Digital publishers look for new ways to fight trolls and keep online comments civil. Reuters/Kacper Pempel

Last week, a discussion on a private LinkedIn (NYSE:LNKD) forum for journalists dared to attempt to answer the question: Do comment sections help or hinder online journalism?

The debate that followed was as lively as it was polarized. For every point made about the value of engaging readers and soliciting alternative perspectives, there was a fervent counterpoint about vitriolic trolls, off-topic banterers and mean-spirited snark.

“Way too often they are cesspools filled with racism,” wrote Kevin Shelly, a reporter for the Courier-Post in Philadelphia.

And it’s hard to argue that they are not. Scroll through the comment section on a large website on any given day and you will find no shortage of insults, abuse, hate speech and even the occasional death threat. Muster up the courage to dig beneath the foul din, and you find an equally large layer of digital punditry, seemingly bent on dispensing misinformation. “The ice caps are not melting, if you believe the overwhelming majority of comments on any article about climate change,” as one LinkedIn journalist pointed out.

But what is the solution to downsides of comments? Heavier moderation? Reddit-like up-voting? Software that filters out the word “yawn”? Or perhaps, as Wired magazine’s Mat Honan suggested, it’s time to do away with comment sections altogether, to replace the standard model -- which dates back to the dawn of the Internet -- with something a little more modern.

Gawker’s Kinja discussion platform, for instance, puts user comments on almost equal footing with the articles themselves. But while the system fosters some compelling discussions, it often breeds a kind of locker room-like badinage that more traditional outlets would no doubt find off-putting. In other words, what works for Gawker is not necessarily going to work for the New Yorker (incidentally, a favorite hangout for conservative commenters who enjoy pointing out that, yes, the flagship publication for the East Coast intelligentsia sometimes displays a liberal bias).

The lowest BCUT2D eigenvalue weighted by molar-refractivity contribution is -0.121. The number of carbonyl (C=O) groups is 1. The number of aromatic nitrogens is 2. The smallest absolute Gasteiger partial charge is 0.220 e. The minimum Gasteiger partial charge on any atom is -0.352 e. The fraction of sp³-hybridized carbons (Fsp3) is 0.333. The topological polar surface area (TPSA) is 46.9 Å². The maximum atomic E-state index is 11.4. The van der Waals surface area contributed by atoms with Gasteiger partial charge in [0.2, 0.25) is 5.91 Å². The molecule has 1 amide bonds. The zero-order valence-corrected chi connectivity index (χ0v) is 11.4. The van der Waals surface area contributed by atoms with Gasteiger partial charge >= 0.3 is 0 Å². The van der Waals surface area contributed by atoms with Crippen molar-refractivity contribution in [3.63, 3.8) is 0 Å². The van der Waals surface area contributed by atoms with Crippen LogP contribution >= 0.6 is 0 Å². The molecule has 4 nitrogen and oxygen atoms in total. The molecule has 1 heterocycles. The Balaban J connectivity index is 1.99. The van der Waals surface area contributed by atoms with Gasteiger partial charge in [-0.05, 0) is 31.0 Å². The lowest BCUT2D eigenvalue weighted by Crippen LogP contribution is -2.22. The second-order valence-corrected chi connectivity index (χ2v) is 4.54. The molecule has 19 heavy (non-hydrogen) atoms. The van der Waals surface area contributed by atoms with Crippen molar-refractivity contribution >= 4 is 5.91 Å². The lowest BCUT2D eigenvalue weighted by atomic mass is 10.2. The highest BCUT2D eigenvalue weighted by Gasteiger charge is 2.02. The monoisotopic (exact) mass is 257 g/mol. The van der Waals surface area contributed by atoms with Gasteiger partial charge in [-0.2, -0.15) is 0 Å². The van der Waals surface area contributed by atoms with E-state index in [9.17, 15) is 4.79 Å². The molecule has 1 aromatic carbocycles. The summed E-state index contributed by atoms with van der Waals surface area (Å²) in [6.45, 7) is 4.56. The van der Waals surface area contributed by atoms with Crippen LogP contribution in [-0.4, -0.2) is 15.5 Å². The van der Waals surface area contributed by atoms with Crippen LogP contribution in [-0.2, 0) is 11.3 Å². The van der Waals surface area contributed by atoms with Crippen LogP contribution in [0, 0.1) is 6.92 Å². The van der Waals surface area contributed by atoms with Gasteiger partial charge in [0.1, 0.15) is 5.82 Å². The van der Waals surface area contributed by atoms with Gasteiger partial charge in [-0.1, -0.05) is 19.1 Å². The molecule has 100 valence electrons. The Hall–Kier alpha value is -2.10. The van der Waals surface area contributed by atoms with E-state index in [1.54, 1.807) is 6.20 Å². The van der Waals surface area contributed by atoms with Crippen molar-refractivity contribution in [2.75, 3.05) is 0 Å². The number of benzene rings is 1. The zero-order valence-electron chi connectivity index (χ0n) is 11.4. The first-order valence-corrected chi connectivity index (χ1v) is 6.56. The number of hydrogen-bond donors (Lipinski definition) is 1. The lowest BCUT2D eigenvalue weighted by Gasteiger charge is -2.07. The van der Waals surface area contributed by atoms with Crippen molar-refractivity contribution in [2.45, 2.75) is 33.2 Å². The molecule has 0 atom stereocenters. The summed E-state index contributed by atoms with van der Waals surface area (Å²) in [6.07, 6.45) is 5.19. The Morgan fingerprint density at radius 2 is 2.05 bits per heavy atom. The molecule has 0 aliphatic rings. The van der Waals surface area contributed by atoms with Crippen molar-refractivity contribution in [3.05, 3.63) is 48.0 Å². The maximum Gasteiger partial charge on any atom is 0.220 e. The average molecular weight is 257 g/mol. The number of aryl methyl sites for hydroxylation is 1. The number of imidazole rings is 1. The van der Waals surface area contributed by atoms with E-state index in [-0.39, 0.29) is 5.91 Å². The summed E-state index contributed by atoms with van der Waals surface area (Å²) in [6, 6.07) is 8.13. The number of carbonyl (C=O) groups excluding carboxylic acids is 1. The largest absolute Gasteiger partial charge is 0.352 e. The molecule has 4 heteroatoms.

One of the most commonly cited problems with online comments is anonymity, as several of the LinkedIn journalists -- even in the pro-comment camp -- pointed out. It’s an issue that has not gone unnoticed at the Huffington Post (NYSE:AOL), whose tireless team of moderators muddle through upwards of 25,000 comments an hour, according to a Poynter report from 2012. Earlier this month, Arianna Huffington told reporters that the site will do away with anonymous comments in mid-September. According to GigaOM, Huffington blamed an atmosphere of evermore aggressive and ugly trolls, and said it was time for the website to “evolve” as a platform.

Not everyone thinks it’s the right decision. In a quasi-open letter last week, the tech writer Mathew Ingram said HuffPost is “giving up something of value.” Anonymity, Ingram writes, offers commenters the opportunity to share things they might not otherwise share. (“Comments about spousal abuse, sexual identity, religious persecution -- the list goes on,” he writes.) But then Ingram is not the one who has to sift through 10,000 comments about why the government refuses to investigate Benghazi. Online anonymity, it should go without mentioning, is not going away anytime soon, and plenty of forums -- Twitter, Reddit, etc. -- allow users to comment anonymously on news. The question, then, is whether the Huffington Post and other news outlets are obligated to expend resources so their readers have a platform on which they feel free to insult, debase and threaten each other.

Earlier this month, John Timpane of the Philadelphia Inquirer wrote of a growing anti-troll movement, evident in comment-section overhauls at the New York Times, NBC News and elsewhere. Despite that movement, most journalists -- at least as indicated from last week’s LinkedIn discussion -- recognize the value of online comments and the need to preserve interaction with readers (particularly when those readers are kind enough to point out factual errors without being nasty about it). It’s a debate that is only likely to become more heated as research in the nascent field of trollology continues to shed new light on the role of online comments, as IBTimes reported on in February.

In the meantime, it’s worth pointing out that the “Don’t Read the Comments” Twitter account has more than 26,000 followers and growing. According to its creator, game designer Shane Liesegang, the account has been on automatic pilot since February, but at least he had decency to use his real name.

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